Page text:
By Claudia Smith
Horsemen have always had a liking for “a bit of fancy” on their horses’ harness. Essential on farms, in towns, and for transportation on the open roads horses were “more sacred than the kids” and proud horsemen decorated them with shining brass that flashed in the sun.
Some evidence of early harness decorations is found in the mid-1800s paintings of Cornelius Kreighoff. His Quebec country scenes feature sturdy Canadian horses trotting out smartly with red bridle tassels flying brightly against the winter white. In other paintings of the time, red tassels or plumes swing on neck straps under horses’ chins or light blue ribbons flutter from bridles and back pads in winter sleigh scenes. In the early settlement days, habitant farmers raised and farmed with French Canadian horses. They “made their own harness, often decorating it gaily and took great pride in their workmanship.”
Special harness ornaments were given as tokens of respect or affection. The people of Montreal gave HRH Princess Louise and her husband, who was Governor General from 1878-1883, a gift of “bridles with [top] plumes and a number of throat plumes and small bells.” Also included was “an elaborate set of six large brass sleigh bells.” This gift would have made a very fancy set of harness dressing but most bells were very utilitarian, their purpose being safety as sleighs whispered along on snowy roads.
Horse-proud teamsters were tempted by displays of decorative harness trimmings in harness makers’ shops. In the decades on either side of the turn of the 19th century, back pads, bridle straps and blinkers could be ordered with round brass studs, sometimes called “spots,” or with decorative brass hearts, stars, diamonds or shield-shaped studs. Brass buckle coverings were plain or embossed with hearts or circles. Browbands inset with decorative chains or small linked medallions were a novelty, as were “goldeen” mounted harnesses inset with strips of gold-coloured metal. Some harness makers had trademark trimmings such as solid nickel buckles on all their harness.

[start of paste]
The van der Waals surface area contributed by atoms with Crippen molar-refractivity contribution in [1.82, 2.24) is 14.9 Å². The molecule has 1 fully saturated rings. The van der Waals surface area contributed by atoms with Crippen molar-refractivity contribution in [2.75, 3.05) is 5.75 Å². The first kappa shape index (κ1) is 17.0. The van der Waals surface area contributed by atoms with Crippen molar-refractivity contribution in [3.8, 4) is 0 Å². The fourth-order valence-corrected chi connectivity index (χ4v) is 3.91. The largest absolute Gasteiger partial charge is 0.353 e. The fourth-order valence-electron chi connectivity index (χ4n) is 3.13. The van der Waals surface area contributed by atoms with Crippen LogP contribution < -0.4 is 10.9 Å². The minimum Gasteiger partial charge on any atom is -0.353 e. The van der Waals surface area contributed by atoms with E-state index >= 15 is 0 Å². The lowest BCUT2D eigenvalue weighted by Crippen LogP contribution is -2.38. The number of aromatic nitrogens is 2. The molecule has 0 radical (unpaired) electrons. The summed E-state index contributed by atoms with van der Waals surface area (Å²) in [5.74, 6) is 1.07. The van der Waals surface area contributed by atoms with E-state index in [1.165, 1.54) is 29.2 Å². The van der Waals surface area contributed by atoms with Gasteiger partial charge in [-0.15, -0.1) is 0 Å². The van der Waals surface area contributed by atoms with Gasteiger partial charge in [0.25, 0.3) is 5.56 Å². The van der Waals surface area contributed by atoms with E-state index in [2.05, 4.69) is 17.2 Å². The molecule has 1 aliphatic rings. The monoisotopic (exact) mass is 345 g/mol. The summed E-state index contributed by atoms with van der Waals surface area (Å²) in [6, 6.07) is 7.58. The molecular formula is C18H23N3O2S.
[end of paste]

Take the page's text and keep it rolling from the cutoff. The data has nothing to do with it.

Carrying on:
Metal amulets, called “brasses,” were strapped on draught horse harnesses. These protective talismans were thought to ensure horse health and safety and came in a variety of motifs inspired by folklore. For instance, the crescent shape was symbolic of the moon goddess in ancient times and was thought to give protection against “the evil eye.” Many symbols continued to be used to decorate harnesses long after their origins were forgotten.
The use of ornamental horse brasses on harness became commonplace in Britain in the 1880s. There was an infinite number of images varying from geometric designs, the four playing card signs, farm and forest animals, harnessed and unharnessed horse poses and the common horseshoe enclosing a horse-head design. Many brasses have a central figure surrounded by a circle of punched holes. Some of the designs were family crests or had been cast to commemorate of an important event like a coronation.
Selections of favoured family amulets were first brought to Canada by immigrants. Others specifically made for colonial use were imported while later, brasses were manufactured in Canada. In an article in a December 1961 issue of The Family Herald, a man spoke of a treasured brass that had come from his boyhood home in England and a woman shared a memory of Romany horses decorated with glinting brasses at a fair in Gloucester. Delivery wagon horse harnesses often sported burnished brasses, such as cask-shaped brasses for brewery wagons.